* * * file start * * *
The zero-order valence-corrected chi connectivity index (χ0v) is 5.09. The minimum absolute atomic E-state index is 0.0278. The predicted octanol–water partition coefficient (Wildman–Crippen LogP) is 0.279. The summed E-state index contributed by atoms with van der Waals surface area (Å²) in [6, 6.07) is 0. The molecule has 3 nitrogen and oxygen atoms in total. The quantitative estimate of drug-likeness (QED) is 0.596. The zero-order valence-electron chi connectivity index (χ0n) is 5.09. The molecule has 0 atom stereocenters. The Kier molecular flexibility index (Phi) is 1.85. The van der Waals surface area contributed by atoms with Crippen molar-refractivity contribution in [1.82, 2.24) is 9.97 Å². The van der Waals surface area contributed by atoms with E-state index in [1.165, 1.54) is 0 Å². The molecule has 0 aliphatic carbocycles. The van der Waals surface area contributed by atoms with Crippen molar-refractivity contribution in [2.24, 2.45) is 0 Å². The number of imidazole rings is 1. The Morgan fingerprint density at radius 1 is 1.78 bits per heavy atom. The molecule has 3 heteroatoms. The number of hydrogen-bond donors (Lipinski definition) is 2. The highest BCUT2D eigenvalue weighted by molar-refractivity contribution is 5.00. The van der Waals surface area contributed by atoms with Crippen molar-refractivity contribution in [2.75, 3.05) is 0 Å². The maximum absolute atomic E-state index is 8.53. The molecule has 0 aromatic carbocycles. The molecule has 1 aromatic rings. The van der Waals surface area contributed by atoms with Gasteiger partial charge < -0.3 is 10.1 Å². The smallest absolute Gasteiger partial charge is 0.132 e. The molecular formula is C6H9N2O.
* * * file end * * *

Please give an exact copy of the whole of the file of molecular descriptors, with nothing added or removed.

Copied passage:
The zero-order valence-corrected chi connectivity index (χ0v) is 5.09. The minimum absolute atomic E-state index is 0.0278. The predicted octanol–water partition coefficient (Wildman–Crippen LogP) is 0.279. The summed E-state index contributed by atoms with van der Waals surface area (Å²) in [6, 6.07) is 0. The molecule has 3 nitrogen and oxygen atoms in total. The quantitative estimate of drug-likeness (QED) is 0.596. The zero-order valence-electron chi connectivity index (χ0n) is 5.09. The molecule has 0 atom stereocenters. The Kier molecular flexibility index (Phi) is 1.85. The van der Waals surface area contributed by atoms with Crippen molar-refractivity contribution in [1.82, 2.24) is 9.97 Å². The van der Waals surface area contributed by atoms with E-state index in [1.165, 1.54) is 0 Å². The molecule has 0 aliphatic carbocycles. The van der Waals surface area contributed by atoms with Crippen molar-refractivity contribution in [2.24, 2.45) is 0 Å². The number of imidazole rings is 1. The Morgan fingerprint density at radius 1 is 1.78 bits per heavy atom. The molecule has 3 heteroatoms. The number of hydrogen-bond donors (Lipinski definition) is 2. The highest BCUT2D eigenvalue weighted by molar-refractivity contribution is 5.00. The van der Waals surface area contributed by atoms with Crippen molar-refractivity contribution in [2.75, 3.05) is 0 Å². The maximum absolute atomic E-state index is 8.53. The molecule has 0 aromatic carbocycles. The molecule has 1 aromatic rings. The van der Waals surface area contributed by atoms with Gasteiger partial charge < -0.3 is 10.1 Å². The smallest absolute Gasteiger partial charge is 0.132 e. The molecular formula is C6H9N2O.